John W. Codling is not your average artist. When Wall Street began its tumble in spring of 2008 with the collapse of Bear Stearns, some financial honchos coped through yoga or a psychiatrist. Codling, who works in equities at Tellet Prebon, turned to Christopher Walken. Overworked and stressed out, Codling bought three canvases and started painting portraits of Walken every Sunday (see full gallery). The pieces range from “Walken This Way,” a painting of Run DMC with Walken’s face as Run’s head to “I Follow Nobody,” a painting of Walken with a collage of words incorporated in it. The series culminated into “Sundays with Chris,” which is on display at the DVF Gallery until November 1. All proceeds from the sales will go to Team Continuum, a charity that assists cancer patients. I sat down with Codling at The Standard the evening before the opening.
Why Walken? I don’t think that I picked him. It just kind of happened. He’s somebody that I’ve always been — I don’t know if fascinated is the right word, or related to in some respects, he’s great. Walken is a great actor. He’s an unbelievable character. When this whole thing was birthed, the catalyst was Wall Street falling apart. It was just so laboring mentally — that one day at work was sort of the equivalent to a normal week and then multiply that by five days, so by the time the week was over, everybody certainly that I know in the Wall Street area basically just sprinted to a bar, got drunk and then somehow resurfaced on Saturday. It was just one of those things that I thought I could do to take my mind off — like a hobby, to get out of my own head, so I bought three canvases and they sort of sat around blank and it was like one Sunday I just I was on the phone with one of my friends and somehow Walken came up, I impersonate him, I do him a lot, and we just had a conversation about Walken, and then I got off, and boom. In my job I used to always do Wall Street commentary on the phone as Walken. “The Dow was crazy today” in a Walken tone, and it just kind of came up and it wasn’t a conscious decision, it just sort of happened, and that was kind of fun, and it sort of just didn’t stop.
Any formal art training? Carla Rizzuto, my art teacher from 6th to 8th grade. She’s amazing.
And now an exhibit at the DVF Gallery? I talked about doing a show for a while cause I just had so many of them and I went to a couple different galleries and I actually had plans to do it there, but they were going to take away half the money and I’m giving all the money away to charity. So, a friend of mine who knew somebody at DVF said you should come in and pitch them, they have this new space, they just opened up, and the space is there for things exactly like this, and that’s why Diane (von Furstenberg) put it there.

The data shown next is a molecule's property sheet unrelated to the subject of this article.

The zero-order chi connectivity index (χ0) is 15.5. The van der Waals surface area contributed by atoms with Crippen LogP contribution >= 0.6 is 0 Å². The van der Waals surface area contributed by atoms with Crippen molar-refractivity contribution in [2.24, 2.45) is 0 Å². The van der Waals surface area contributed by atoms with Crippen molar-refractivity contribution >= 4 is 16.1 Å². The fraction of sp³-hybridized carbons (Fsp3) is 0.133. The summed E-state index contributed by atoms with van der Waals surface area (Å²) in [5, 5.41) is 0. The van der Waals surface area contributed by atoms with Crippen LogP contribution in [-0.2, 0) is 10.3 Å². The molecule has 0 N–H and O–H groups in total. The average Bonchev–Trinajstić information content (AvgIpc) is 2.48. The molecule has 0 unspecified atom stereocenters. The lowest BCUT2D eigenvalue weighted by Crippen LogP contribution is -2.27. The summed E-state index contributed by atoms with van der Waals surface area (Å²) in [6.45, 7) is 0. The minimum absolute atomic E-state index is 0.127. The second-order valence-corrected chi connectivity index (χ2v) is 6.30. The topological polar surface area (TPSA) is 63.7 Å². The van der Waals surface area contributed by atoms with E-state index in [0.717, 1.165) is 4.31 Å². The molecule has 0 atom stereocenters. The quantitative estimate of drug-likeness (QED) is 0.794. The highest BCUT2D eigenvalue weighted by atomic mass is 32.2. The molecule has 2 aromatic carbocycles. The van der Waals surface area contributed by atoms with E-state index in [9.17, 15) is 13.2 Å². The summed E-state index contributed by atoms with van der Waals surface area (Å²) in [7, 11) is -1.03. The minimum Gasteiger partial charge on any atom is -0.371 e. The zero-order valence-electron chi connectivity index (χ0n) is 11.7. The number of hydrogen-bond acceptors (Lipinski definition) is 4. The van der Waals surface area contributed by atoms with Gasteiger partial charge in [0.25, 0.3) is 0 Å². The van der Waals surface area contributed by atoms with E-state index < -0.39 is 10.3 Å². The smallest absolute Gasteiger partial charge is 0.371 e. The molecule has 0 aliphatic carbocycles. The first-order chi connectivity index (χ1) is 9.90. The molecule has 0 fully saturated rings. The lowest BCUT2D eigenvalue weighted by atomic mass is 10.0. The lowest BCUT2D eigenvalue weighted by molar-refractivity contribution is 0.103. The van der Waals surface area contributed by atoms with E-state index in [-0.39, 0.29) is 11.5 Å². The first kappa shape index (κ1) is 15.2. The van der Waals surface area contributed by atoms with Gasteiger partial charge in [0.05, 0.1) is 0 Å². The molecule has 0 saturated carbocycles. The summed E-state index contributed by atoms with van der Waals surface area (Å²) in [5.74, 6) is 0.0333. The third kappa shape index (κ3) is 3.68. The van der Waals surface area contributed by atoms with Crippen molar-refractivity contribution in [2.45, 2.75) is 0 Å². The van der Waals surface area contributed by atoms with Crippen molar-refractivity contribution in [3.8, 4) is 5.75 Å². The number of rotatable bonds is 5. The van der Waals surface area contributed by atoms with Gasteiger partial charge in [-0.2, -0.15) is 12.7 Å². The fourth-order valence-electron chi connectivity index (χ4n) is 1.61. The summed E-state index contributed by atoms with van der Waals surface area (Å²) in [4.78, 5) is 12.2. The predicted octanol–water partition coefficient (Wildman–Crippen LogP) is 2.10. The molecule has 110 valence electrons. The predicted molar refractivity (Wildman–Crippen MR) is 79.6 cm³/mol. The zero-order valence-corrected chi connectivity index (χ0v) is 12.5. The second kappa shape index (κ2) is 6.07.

Who have you sold the paintings to so far? Friends, acquaintances of people, there’s a lot of f*cking Walken freaks out there. There’s a lot of Walken fanatics. That’s kind of why I did the show too — because people for whatever reason — and I don’t think it’s because of the art, it’s more because of him — just responded to what I was doing. When I first started doing it, I had a dinner with real artists there, and they were like, so what have you been up to, and I was like, painting. They were like, (makes a sarcastic noise) “Really?” Then I showed them some, and they were like, “You could sell this.”
Have you met Christopher Walken? No. My mom has. My mom spent some time with him. She works at JFK and his flight was delayed and that’s one of the things that she does there, she takes care of, you know. She’s Scottish, his mom is Scottish, they had a nice little chat. It was great she said, (imitates her Scottish accent) “You’ll never guess who I met last night,” and I said who, and she goes, “that Christopher Walken” and I said what do you mean, “I met him, like you checked him in for a flight?” I go, “Why didn’t you f*cking call me?” She was like, “What the f*ck was I supposed to say, oh my son is going to come out from Tribeca?” I was like “Yeah, I would have hopped in a cab.”
Any clue what Christopher Walken thinks about this? I sent them to his people, I wrote a really nice letter, and I sort of thanked him for being the inspiration that got me through that hairy time. So, I sent a letter that said we would love to have you. And that’s why I think the whole thing works too, is like, I have a different career, I wasn’t like some guy in a basement doing paintings of Christopher Walken, you know the blood dripping out of my finger looking all whatever, you know stuff like that. It was all just a fun, playful thing, that’s what it was meant to be from the get go anyway. And that’s what Diane said when she walked in to the downstairs today, she was like, “this is so fun.”
What’s your favorite Christopher Walken movie? I think King of New York. Christopher Walken could read a brownie recipe and it’s entertaining.
Would you ever give it up to pursue art full-time? I would give up Wall Street to pursue something creative, definitely.
Are you finished painting Walken? You know, I don’t know — probably. People keep going, “who are you going to paint next?,” “What are you going to do next?” And I don’t know that I’ll do anybody, if I did, it would be a fun character. You know, people don’t want to spend millions of dollars for a portrait of Henry VIII or whatever to hang in their place. I’m just as fine with a painting of Bill Murray.
Would you paint a portrait of Diane von Furstenberg? I did.
For a thank you present? Yeah, I don’t know if it’s good enough to give to her, but it’s there.
Just one? Just one, it’s called Nails.